‘It Matters Who You Are’: Character and Character Formation in ‘Agents of S.H.I.E.L.D.’

WARNING: This review contains spoilers for the pilot episode of ABC’s Agents of S.H.I.E.L.D.

Agents of S.H.I.E.L.D., Joss Whedon’s spinoff series based on Marvel’s wildly popular Avengers film, premiered Tuesday, September 24 to excellent ratings and positive critical reviews. In the pilot episode, agent Phil Coulson (Clark Gregg) — presumed dead after The Avengers but somehow still alive — assembles the standard television grab bag of misfits in order to investigate supernatural or unexplained threats. In this case, that’s a seemingly ordinary factory worker (J. August Richards) who used extraordinary powers to rescue a woman from a burning building.

Whedon fans — and I count myself among them — will be happy to know that his signature elements are present in Agents of S.H.I.E.L.D. There’s plenty of action captured with Whedon’s clever eye for occasionally surprising camera shots, and the dialogue is sharp and witty, with enough character surprises to throw the viewer off in just the right way. On a more substantive level, however, many of Whedon’s favorite themes are also present, and none more so than the juxtaposition of the extraordinary with the ordinary.

With The Avengers, Whedon was tasked with the seemingly impossible mission of creating a movie about a team of superheroes, none of whom was an average person. Even those lacking superpowers — e.g., Black Widow, Hawkeye, Nick Fury — were highly trained and disciplined, and armed with plenty of sci-fi tech. Whedon accomplished this feat by focusing on his superheroes’ most “human” qualities: their failings, vulnerabilities, and tendency for potentially self-destructive conflict.

And he succeeded because of Phil Coulson. Clark Gregg’s Coulson was The Avengers’ ordinary everyman, the sweet, middle-aged, balding guy who still collected trading cards. He was someone that viewers could relate to in a way that they could not with a Norse god or a dissolute billionaire inventor; his “ordinariness” stood in stark relief to the extraordinary heroes surrounding him.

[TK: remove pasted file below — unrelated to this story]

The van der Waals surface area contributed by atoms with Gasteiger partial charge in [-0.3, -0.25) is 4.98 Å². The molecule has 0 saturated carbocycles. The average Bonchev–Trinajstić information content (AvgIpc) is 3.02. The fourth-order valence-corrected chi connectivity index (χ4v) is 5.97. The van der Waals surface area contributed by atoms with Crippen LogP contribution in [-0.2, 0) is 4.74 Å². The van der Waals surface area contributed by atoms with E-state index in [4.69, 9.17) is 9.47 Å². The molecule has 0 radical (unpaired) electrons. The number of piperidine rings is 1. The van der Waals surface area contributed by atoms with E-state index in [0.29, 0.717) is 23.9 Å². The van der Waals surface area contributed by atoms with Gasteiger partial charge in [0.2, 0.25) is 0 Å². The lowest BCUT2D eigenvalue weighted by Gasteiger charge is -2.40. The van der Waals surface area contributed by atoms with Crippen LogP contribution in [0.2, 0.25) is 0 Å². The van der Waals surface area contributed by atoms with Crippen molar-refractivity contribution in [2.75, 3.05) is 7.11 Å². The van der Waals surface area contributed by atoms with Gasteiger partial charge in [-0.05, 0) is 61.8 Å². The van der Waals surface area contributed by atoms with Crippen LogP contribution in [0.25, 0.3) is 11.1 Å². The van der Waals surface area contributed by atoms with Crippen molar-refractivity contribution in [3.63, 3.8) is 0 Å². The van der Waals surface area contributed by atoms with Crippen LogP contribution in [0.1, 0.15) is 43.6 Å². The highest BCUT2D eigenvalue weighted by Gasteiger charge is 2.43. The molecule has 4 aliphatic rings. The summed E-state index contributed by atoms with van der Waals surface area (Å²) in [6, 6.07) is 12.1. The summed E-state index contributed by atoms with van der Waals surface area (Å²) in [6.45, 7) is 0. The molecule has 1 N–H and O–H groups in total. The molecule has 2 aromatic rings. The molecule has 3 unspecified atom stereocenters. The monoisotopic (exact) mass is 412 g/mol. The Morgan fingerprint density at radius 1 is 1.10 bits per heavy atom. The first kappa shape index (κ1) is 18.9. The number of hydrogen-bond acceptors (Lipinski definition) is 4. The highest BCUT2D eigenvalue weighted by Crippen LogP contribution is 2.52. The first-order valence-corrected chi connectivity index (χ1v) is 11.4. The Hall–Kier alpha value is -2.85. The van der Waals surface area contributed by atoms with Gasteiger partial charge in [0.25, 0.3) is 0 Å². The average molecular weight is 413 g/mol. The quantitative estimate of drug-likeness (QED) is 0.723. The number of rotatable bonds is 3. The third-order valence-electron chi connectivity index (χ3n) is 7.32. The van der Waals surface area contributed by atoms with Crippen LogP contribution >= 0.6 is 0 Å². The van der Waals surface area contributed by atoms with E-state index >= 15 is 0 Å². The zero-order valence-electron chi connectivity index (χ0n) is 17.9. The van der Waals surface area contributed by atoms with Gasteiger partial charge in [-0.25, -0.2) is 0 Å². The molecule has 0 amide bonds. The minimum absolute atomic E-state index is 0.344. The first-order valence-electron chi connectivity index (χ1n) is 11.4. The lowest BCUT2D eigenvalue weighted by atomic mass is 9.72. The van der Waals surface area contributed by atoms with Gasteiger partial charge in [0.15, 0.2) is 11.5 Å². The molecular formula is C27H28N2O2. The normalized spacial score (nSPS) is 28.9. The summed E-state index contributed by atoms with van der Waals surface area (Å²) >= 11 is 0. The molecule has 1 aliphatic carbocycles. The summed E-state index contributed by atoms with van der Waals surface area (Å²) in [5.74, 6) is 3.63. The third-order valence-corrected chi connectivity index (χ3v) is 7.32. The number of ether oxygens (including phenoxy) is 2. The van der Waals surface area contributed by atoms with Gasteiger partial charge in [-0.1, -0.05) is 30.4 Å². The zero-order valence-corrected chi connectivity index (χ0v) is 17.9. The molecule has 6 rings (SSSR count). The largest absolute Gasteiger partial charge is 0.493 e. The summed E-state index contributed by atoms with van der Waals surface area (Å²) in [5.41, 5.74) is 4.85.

Between the Extraordinary and the Ordinary

Whedon’s first series, Buffy the Vampire Slayer, consistently operated in that tension between the extraordinary and the ordinary. Buffy was the Slayer who wanted to live as an ordinary teenager; her mom was an ordinary mom; her sister (despite supernatural origins) was an ordinary teenager; her friends Xander and (for some of the time) Willow were ordinary friends; and Giles increasingly became an ordinary intellectual. In Buffy, supernatural abilities were essential for battling the Hellmouth’s forces, but they only counted if buttressed by virtuous internal character that directed them rightly.  The Buffyverse’s characters weren’t defined by how much they could accomplish but by how their understanding of right and wrong directed their accomplishments. Few, if any, of Buffy’s villains were ordinary humans; they possessed immense supernatural power, but because their character was skewed, they were far less admirable than even the most mundane member of Buffy’s Scooby Gang.